Our fun conversation this weekend makes it clear that many readers are unfamiliar with permission standards in contemporary academia. See below for further discussion.

Note that standards differ across fields and across countries. So, what is true about permissions in economics in the US may not be true for sociology in South Korea. Yet since all the cases that we seem to worry about at EphBlog concerns senior theses in economics at Williams, all we need to worry about, for now, is US standards in academic economics. (I think that the standards in political science, history, and sociology in the US are identical to those I describe below. Other experts (Sam, Derek and Rory, respectively) are invited to chime in.)

Note, also, the the most important distinction is between work that is public and work that is not public. I suspect that Sam is getting at that distinction when he writes about a colleague seeking his permission to reference one of his non-public papers. We all agree with that! If a colleague shows you one of his papers in draft form — a paper that he has not placed on the web, deposited in a library or otherwise made public — than we all agree that you ought to seek his permission before referencing it. Instead, the trickier case involves papers that have been made public, whether or not they have been published per se.

There are three main categories:

1) Papers that provide no guidance. Example: Winston, Hill, Zimmerman (2007) (pdf). This is by far the most common scenario in economics. More than 90% of the papers I read handle things similarly. (Some include a specific copyright notice. Most don’t bother. It doesn’t matter since copyright is automatic and does not depend on the authors using ©.) Every other economist reading this paper would assume that citing it (consistent with Fair Use) is OK. The authors do not need to provide explicit permissions. You do not need to contact them. (Indeed, doing so would be considered weird.)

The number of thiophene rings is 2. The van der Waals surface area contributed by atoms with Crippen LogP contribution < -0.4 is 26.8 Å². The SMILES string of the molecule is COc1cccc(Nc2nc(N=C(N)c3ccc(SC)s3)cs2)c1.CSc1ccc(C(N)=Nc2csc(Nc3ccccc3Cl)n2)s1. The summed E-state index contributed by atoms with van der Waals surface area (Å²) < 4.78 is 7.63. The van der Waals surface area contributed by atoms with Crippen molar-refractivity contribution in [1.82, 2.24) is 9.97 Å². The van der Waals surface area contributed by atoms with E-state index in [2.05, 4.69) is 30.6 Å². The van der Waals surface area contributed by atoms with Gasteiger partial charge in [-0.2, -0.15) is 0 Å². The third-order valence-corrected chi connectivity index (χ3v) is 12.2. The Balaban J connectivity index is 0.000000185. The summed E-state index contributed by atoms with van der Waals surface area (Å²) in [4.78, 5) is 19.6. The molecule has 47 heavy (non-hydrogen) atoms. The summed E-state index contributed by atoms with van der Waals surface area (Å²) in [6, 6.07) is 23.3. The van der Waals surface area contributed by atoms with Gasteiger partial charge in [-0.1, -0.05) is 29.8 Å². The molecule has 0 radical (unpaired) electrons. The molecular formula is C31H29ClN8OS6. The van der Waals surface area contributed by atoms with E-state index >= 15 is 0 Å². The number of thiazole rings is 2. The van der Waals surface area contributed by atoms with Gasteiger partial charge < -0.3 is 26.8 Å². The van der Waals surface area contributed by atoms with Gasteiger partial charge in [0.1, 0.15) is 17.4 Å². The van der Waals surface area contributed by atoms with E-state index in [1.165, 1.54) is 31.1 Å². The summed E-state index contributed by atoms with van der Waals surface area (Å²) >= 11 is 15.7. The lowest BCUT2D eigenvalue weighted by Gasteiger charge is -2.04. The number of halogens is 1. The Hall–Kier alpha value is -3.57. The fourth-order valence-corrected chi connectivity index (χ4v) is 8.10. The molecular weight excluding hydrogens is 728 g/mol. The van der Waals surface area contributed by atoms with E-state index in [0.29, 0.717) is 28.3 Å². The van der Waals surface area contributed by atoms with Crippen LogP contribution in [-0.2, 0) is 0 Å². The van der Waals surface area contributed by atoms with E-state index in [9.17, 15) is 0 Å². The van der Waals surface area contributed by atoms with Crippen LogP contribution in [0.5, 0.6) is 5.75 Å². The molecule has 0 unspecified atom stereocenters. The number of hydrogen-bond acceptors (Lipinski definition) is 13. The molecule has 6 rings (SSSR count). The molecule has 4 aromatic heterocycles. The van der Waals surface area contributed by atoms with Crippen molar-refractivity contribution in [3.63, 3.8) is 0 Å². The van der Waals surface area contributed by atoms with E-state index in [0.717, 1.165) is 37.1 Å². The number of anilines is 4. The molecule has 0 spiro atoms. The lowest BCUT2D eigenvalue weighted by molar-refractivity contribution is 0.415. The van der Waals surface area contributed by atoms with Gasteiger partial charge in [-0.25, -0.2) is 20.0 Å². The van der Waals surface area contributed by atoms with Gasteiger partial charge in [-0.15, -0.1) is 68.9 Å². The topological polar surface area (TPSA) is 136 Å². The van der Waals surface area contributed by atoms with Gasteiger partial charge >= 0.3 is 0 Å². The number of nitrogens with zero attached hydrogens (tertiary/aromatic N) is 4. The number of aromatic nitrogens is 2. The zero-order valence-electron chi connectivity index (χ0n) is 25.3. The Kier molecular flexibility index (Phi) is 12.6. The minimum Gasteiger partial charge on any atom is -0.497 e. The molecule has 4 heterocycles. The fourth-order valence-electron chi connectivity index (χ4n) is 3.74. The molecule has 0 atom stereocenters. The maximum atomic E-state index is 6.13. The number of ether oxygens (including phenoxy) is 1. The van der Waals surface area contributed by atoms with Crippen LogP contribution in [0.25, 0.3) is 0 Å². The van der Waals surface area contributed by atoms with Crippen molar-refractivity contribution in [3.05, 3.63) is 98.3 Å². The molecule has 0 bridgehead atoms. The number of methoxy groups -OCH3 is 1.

2) Papers that provide explicit permission. Example: Nurnberg, Schapiro and Zimmerman (2010) (pdf).

Short sections of text, not to exceed two paragraphs, may be quoted without explicit permission provided that full credit, including © notice, is given to the source.

This is actually quite uncommon in economics in the US. (Perhaps this is standard boilerplate for NBER?)

3) Papers that require permission. Example: Goethals, Hurshman, Sischy, Winston, Zhelev, and Zimmerman (2004) (pdf).

This paper is intended for private circulation and should not be quoted or referred to without the permission of the authors.

Every US academic economist would grant that this is a reasonable request that must be honored. (Whether such a request has legal standing is a more difficult issue.) No economist I know would quote this paper without getting permission to do so.

Summary: In US academic economics, if you do not include a specific request in your publicly available paper that other authors seek your permission before quoting, then other researchers will assume that, consistent with Fair Use, they have permission to do so. I would be surprised if the assumption were any different in other academic fields, but am happy to be educated on the topic.

So, getting back to Peter Nurnberg’s thesis, the only question is: Did he request that readers seeks his permission before quoting it? He did not. (If you don’t believe me, check out the hard copy in the archives.) So, my post doing so (without his previous permission) is perfectly consistent with the norms of academic economics in the US.

Careful readers will note that all three of my examples include Williams Professor David Zimmerman, Nurnberg’s thesis adviser, among the authors.

Print  •  Email